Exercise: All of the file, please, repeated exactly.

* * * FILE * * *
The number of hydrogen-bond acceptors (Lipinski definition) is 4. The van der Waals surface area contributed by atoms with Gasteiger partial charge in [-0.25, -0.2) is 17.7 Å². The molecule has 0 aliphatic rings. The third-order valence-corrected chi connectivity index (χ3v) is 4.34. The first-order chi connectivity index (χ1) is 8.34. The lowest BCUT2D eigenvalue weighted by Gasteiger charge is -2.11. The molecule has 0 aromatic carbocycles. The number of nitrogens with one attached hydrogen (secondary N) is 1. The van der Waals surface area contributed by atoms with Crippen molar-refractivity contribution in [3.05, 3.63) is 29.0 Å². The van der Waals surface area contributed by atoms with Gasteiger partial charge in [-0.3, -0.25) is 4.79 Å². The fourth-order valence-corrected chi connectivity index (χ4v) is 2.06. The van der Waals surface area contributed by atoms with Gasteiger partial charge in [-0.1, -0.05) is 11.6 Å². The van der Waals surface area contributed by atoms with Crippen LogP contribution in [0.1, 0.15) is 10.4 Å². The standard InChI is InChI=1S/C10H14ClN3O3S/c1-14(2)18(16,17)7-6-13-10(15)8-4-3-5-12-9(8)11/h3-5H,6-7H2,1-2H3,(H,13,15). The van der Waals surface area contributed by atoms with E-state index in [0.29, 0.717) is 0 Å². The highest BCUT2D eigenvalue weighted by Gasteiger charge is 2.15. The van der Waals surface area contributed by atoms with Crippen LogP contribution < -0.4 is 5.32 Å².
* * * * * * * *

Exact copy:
The number of hydrogen-bond acceptors (Lipinski definition) is 4. The van der Waals surface area contributed by atoms with Gasteiger partial charge in [-0.25, -0.2) is 17.7 Å². The molecule has 0 aliphatic rings. The third-order valence-corrected chi connectivity index (χ3v) is 4.34. The first-order chi connectivity index (χ1) is 8.34. The lowest BCUT2D eigenvalue weighted by Gasteiger charge is -2.11. The molecule has 0 aromatic carbocycles. The number of nitrogens with one attached hydrogen (secondary N) is 1. The van der Waals surface area contributed by atoms with Crippen molar-refractivity contribution in [3.05, 3.63) is 29.0 Å². The van der Waals surface area contributed by atoms with Gasteiger partial charge in [-0.3, -0.25) is 4.79 Å². The fourth-order valence-corrected chi connectivity index (χ4v) is 2.06. The van der Waals surface area contributed by atoms with Gasteiger partial charge in [-0.1, -0.05) is 11.6 Å². The van der Waals surface area contributed by atoms with Crippen LogP contribution in [0.1, 0.15) is 10.4 Å². The standard InChI is InChI=1S/C10H14ClN3O3S/c1-14(2)18(16,17)7-6-13-10(15)8-4-3-5-12-9(8)11/h3-5H,6-7H2,1-2H3,(H,13,15). The van der Waals surface area contributed by atoms with E-state index in [0.29, 0.717) is 0 Å². The highest BCUT2D eigenvalue weighted by Gasteiger charge is 2.15. The van der Waals surface area contributed by atoms with Crippen LogP contribution < -0.4 is 5.32 Å².